Interrogation: Ian Rose of QuarterReads.com

ian roseWho: Ian Rose — Author and founder of QuarterReads.com, “a new way to buy and sell short writing.”

Where: Portland

What: QuarterReads is a lightly curated market for short writing. When a writer submits their work to QuarterReads, it is reviewed by a human reader for technical quality. Each story on QuarterReads costs one quarter, 25 U.S. cents. Readers who sign up with QuarterReads pay $5.00 for 20 reads. Every time they decide to read a story, the reader spends one of their reads. Of that 25 cents, 22 are paid into the writer’s account.

Interview conducted by email. Some questions and answers have been edited.

I think it’s important that people know QuarterReads was founded by a writer. Let’s start there. How long have you been writing and publishing?

I’ve been writing all my life, and publishing in the broadest sense since about 2007. That’s when I first had someone else publish something I had written, an embarrassingly clunky poem on a great little poetry site called Chantarelle’s Notebook. It was another few years before I got paid for a story, and it took me until this year to publish my first pro-paid story, a short in Daily Science Fiction. I write very part-time, and probably always will.

What is the last thing you published?

The last thing I published was a story called “You Wouldn’t Download a Mom” in the June/July issue of Plasma Frequency – they’re a great market that has been working hard to pay their writers more. It’s the story of a girl trying to replace her mother and realizing that as she ages, her concept of motherhood and family has changed.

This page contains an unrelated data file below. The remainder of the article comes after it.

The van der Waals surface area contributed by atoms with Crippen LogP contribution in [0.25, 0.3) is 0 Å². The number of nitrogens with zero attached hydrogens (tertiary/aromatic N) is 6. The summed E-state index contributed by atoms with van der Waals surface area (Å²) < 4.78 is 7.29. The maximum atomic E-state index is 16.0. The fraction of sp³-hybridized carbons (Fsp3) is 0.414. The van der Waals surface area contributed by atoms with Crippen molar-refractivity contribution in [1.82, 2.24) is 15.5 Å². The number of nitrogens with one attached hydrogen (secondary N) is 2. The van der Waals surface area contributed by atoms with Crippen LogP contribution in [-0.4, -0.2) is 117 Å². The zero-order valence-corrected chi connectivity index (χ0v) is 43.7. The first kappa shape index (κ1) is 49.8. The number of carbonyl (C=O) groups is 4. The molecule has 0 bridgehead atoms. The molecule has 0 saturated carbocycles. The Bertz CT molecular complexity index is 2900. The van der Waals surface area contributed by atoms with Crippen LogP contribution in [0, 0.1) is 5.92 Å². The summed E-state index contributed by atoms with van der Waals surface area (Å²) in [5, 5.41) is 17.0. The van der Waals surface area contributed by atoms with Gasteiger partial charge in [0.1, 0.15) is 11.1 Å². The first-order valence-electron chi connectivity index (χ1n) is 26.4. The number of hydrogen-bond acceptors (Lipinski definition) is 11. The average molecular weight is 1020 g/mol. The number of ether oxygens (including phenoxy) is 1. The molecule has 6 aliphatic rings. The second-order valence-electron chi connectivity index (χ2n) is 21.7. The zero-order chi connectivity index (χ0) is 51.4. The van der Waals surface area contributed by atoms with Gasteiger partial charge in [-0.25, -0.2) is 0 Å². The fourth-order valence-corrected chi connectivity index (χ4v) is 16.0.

What is the next thing you are going to publish?

My next story (unless I get my act together on submitting something else very quickly) will be “There Once Was a Lady” in the March edition of New Myths.

Okay, now let’s talk about QuarterReads. It seems like a perfectly simple concept — $.25 cent short stories in a variety of genres. What am I missing?
I don’t think you’re missing anything. QuarterReads is an absolutely simple concept. It pretty much is what it says on the tin: 25 cents for a story. We wanted to create an archive of stories that were inexpensive for readers and still somewhat lucrative for writers, taking advantage of the fact that the 500-lb gorilla in the online reading space (who shall remain nameless) only allows short stories to be A) free, or B) $0.99 or more. We thought the ideal price for short stories was somewhere in between.

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What’s was your initial inspiration for QuarterReads? Why is now a good time?

The concept for QuarterReads came, as most great and terrible ideas do, over drinks. A few friends were discussing the state of the market for short stories and poetry, and the binary choice between heavily edited markets and completely free-for-all self-publishing. To be clear, I think both of these are excellent choices. Pro markets like Clarkesworld and Lightspeed are amazing, and I wouldn’t change them a bit. Self-publishing has the potential to empower writers and lets us see some great stories we might not otherwise. But there’s a large gulf between them, and like the gap between free and $0.99, we thought there was room for something else in between.

How will readers benefit from QuarterReads? Writers?

Readers benefit, we hope, from QuarterReads as a source of new stories that have been somewhat vetted, but that aren’t chosen based on editorial bias. We accept/reject stories, essays and poems on technical quality (spelling/grammar) and the basic requirement that they be a complete story. Then we let the readers do the picking and choosing after that. I like to think of it as a gate with a loose chain on it, that most stories can fit through if they squeeze and shimmy a bit, but not all. For writers, we offer the best percentage royalties anywhere I’ve seen, far better than self-publishing. We can’t yet offer the kind of exposure or marketing machine that the big self-pub sites can, but whenever they sell a story, they know that the vast majority of the money is going to them, not us.